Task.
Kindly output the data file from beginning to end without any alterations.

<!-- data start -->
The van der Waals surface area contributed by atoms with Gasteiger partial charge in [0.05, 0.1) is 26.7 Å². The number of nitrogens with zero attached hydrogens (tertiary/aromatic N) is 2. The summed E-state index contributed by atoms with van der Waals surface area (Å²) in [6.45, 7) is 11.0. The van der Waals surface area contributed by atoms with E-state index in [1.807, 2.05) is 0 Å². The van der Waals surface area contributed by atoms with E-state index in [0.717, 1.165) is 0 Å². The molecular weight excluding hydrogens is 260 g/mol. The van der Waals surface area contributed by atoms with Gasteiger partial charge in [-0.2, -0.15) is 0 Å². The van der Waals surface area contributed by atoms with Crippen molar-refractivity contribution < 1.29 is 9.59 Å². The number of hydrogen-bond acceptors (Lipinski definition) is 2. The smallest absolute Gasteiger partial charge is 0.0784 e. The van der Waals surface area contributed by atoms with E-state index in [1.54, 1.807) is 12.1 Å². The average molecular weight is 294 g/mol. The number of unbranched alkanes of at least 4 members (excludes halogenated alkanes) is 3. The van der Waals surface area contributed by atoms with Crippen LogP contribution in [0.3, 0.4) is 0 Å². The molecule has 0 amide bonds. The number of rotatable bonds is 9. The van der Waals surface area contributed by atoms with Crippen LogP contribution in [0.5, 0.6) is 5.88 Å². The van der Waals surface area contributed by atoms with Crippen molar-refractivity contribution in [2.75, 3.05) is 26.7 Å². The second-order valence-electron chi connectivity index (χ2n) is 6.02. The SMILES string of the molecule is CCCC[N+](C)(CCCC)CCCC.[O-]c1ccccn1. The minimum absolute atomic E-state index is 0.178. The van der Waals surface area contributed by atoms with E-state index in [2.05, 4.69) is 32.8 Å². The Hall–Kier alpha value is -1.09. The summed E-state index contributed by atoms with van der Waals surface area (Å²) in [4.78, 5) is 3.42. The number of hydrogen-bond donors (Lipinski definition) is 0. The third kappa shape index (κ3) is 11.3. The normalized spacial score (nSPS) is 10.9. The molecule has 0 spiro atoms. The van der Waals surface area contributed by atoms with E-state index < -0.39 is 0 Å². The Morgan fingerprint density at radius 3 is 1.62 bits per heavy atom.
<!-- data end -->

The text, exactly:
The van der Waals surface area contributed by atoms with Gasteiger partial charge in [0.05, 0.1) is 26.7 Å². The number of nitrogens with zero attached hydrogens (tertiary/aromatic N) is 2. The summed E-state index contributed by atoms with van der Waals surface area (Å²) in [6.45, 7) is 11.0. The van der Waals surface area contributed by atoms with E-state index in [1.807, 2.05) is 0 Å². The van der Waals surface area contributed by atoms with E-state index in [0.717, 1.165) is 0 Å². The molecular weight excluding hydrogens is 260 g/mol. The van der Waals surface area contributed by atoms with Gasteiger partial charge in [-0.2, -0.15) is 0 Å². The van der Waals surface area contributed by atoms with Crippen molar-refractivity contribution < 1.29 is 9.59 Å². The number of hydrogen-bond acceptors (Lipinski definition) is 2. The smallest absolute Gasteiger partial charge is 0.0784 e. The van der Waals surface area contributed by atoms with E-state index in [1.54, 1.807) is 12.1 Å². The average molecular weight is 294 g/mol. The number of unbranched alkanes of at least 4 members (excludes halogenated alkanes) is 3. The van der Waals surface area contributed by atoms with Crippen LogP contribution in [0.3, 0.4) is 0 Å². The molecule has 0 amide bonds. The number of rotatable bonds is 9. The van der Waals surface area contributed by atoms with Crippen LogP contribution in [0.5, 0.6) is 5.88 Å². The van der Waals surface area contributed by atoms with Crippen molar-refractivity contribution in [2.75, 3.05) is 26.7 Å². The second-order valence-electron chi connectivity index (χ2n) is 6.02. The SMILES string of the molecule is CCCC[N+](C)(CCCC)CCCC.[O-]c1ccccn1. The minimum absolute atomic E-state index is 0.178. The van der Waals surface area contributed by atoms with E-state index in [2.05, 4.69) is 32.8 Å². The Hall–Kier alpha value is -1.09. The summed E-state index contributed by atoms with van der Waals surface area (Å²) in [4.78, 5) is 3.42. The number of hydrogen-bond donors (Lipinski definition) is 0. The third kappa shape index (κ3) is 11.3. The normalized spacial score (nSPS) is 10.9. The molecule has 0 spiro atoms. The van der Waals surface area contributed by atoms with E-state index < -0.39 is 0 Å². The Morgan fingerprint density at radius 3 is 1.62 bits per heavy atom.